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Sports News

Work-in-progress Germany ready for tough Spanish test

LEIPZIG, Germany (Reuters) - Germany have been a work in progress since their disappointing 2018 World Cup first-round exit and they now face their toughest test yet when their full-strength team face Spain in the Nations League on Tuesday.

Soccer Football - UEFA Nations League - League A - Group 4 - Germany v Ukraine - Red Bull Arena, Leipzig, Germany - November 14, 2020 Germany's Timo Werner scores their second goal REUTERS/Annegret Hilse

The Germans have never played with the same lineup this year given the COVID-19 interruptions, injuries and a lot of new faces brought in by coach Joachim Loew.

The 3-1 victory over Ukraine on Saturday was arguably their most solid performance in months, having drawn four of their previous six matches.

Loew, in his 14th year in charge and facing considerable criticism for lacklustre recent performances, looks to have settled on his attack for next year’s European Championship.

It is difficult to imagine the team without the speed and skills of Serge Gnabry, Timo Werner and Leroy Sane.

The latter two scored all three goals against the Ukrainians and the trio have netted 24 times in 23 matches since the 2018 World Cup.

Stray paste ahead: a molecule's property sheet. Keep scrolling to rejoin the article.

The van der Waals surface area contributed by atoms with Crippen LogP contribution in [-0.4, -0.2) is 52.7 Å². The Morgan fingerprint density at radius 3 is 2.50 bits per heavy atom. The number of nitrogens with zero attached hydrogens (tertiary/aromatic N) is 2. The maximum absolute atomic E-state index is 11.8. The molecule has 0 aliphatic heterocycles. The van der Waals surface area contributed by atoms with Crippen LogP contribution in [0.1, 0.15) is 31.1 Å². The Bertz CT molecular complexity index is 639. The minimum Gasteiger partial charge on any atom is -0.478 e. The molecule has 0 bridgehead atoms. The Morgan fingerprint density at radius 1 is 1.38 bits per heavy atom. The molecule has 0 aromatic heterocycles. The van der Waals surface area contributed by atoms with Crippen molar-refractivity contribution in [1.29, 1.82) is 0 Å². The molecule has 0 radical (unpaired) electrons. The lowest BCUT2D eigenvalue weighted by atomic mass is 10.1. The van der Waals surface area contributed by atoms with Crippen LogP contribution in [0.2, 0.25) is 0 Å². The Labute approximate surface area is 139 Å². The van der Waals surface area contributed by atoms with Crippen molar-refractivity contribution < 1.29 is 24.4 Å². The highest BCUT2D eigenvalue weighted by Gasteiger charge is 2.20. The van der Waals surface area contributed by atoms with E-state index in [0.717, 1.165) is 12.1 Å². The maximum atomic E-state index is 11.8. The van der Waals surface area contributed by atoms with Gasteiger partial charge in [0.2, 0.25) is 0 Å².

Loew also has world-class options in midfield with Leon Goretzka, fresh from a quintuple-winning season at Bayern, oozing power and precision, and Toni Kroos back from suspension.

When they take on Spain to decide who will top Group A4 it will be a wobbly defence that faces the toughest test yet.

Having led but conceded equalisers in three of their four draws since September, including three goals by Turkey a last-gasp equaliser by Spain in September, Germany’s backline is still far from watertight.

But Loew is confident the team will come together, with players like left back Philipp Max, who made an impressive debut last week and played against Ukraine, and rising star Robin Koch eager to make the starting lineup.

Germany are a point ahead of the Spaniards at the top of the table with the group winners advancing to the next stage of the competition.

“Our demand is to go to Spain and say that we want to win this game and not defend anything,” Loew said. “We are not playing against Spain for a point.”

Reporting by Karolos Grohmann, editing by Ed Osmond

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